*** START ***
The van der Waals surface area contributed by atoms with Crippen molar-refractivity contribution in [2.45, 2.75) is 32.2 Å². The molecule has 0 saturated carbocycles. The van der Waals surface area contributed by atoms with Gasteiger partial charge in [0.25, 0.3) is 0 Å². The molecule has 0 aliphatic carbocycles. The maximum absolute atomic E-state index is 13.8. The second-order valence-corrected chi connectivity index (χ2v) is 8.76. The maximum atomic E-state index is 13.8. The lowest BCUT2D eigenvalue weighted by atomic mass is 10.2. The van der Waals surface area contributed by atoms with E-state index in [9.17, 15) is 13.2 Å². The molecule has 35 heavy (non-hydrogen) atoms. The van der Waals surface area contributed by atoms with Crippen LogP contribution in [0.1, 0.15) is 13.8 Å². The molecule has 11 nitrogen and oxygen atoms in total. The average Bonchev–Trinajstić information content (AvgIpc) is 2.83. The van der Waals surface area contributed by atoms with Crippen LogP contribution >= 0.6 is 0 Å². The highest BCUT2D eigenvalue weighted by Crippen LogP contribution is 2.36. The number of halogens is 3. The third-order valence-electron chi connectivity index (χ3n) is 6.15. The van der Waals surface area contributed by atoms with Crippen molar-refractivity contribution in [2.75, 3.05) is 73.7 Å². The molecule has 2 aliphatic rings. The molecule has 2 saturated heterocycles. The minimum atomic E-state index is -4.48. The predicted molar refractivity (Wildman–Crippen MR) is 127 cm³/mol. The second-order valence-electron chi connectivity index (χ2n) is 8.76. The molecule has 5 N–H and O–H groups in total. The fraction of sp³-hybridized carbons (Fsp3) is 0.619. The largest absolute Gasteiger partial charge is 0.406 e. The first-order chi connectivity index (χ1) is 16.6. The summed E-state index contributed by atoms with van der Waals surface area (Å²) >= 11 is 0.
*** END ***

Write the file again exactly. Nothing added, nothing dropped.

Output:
The van der Waals surface area contributed by atoms with Crippen molar-refractivity contribution in [2.45, 2.75) is 32.2 Å². The molecule has 0 saturated carbocycles. The van der Waals surface area contributed by atoms with Gasteiger partial charge in [0.25, 0.3) is 0 Å². The molecule has 0 aliphatic carbocycles. The maximum absolute atomic E-state index is 13.8. The second-order valence-corrected chi connectivity index (χ2v) is 8.76. The maximum atomic E-state index is 13.8. The lowest BCUT2D eigenvalue weighted by atomic mass is 10.2. The van der Waals surface area contributed by atoms with E-state index in [9.17, 15) is 13.2 Å². The molecule has 35 heavy (non-hydrogen) atoms. The van der Waals surface area contributed by atoms with Crippen LogP contribution in [0.1, 0.15) is 13.8 Å². The molecule has 11 nitrogen and oxygen atoms in total. The average Bonchev–Trinajstić information content (AvgIpc) is 2.83. The van der Waals surface area contributed by atoms with Crippen LogP contribution >= 0.6 is 0 Å². The highest BCUT2D eigenvalue weighted by Crippen LogP contribution is 2.36. The number of halogens is 3. The third-order valence-electron chi connectivity index (χ3n) is 6.15. The van der Waals surface area contributed by atoms with Crippen molar-refractivity contribution in [2.75, 3.05) is 73.7 Å². The molecule has 2 aliphatic rings. The molecule has 2 saturated heterocycles. The minimum atomic E-state index is -4.48. The predicted molar refractivity (Wildman–Crippen MR) is 127 cm³/mol. The second-order valence-electron chi connectivity index (χ2n) is 8.76. The molecule has 5 N–H and O–H groups in total. The fraction of sp³-hybridized carbons (Fsp3) is 0.619. The largest absolute Gasteiger partial charge is 0.406 e. The first-order chi connectivity index (χ1) is 16.6. The summed E-state index contributed by atoms with van der Waals surface area (Å²) >= 11 is 0.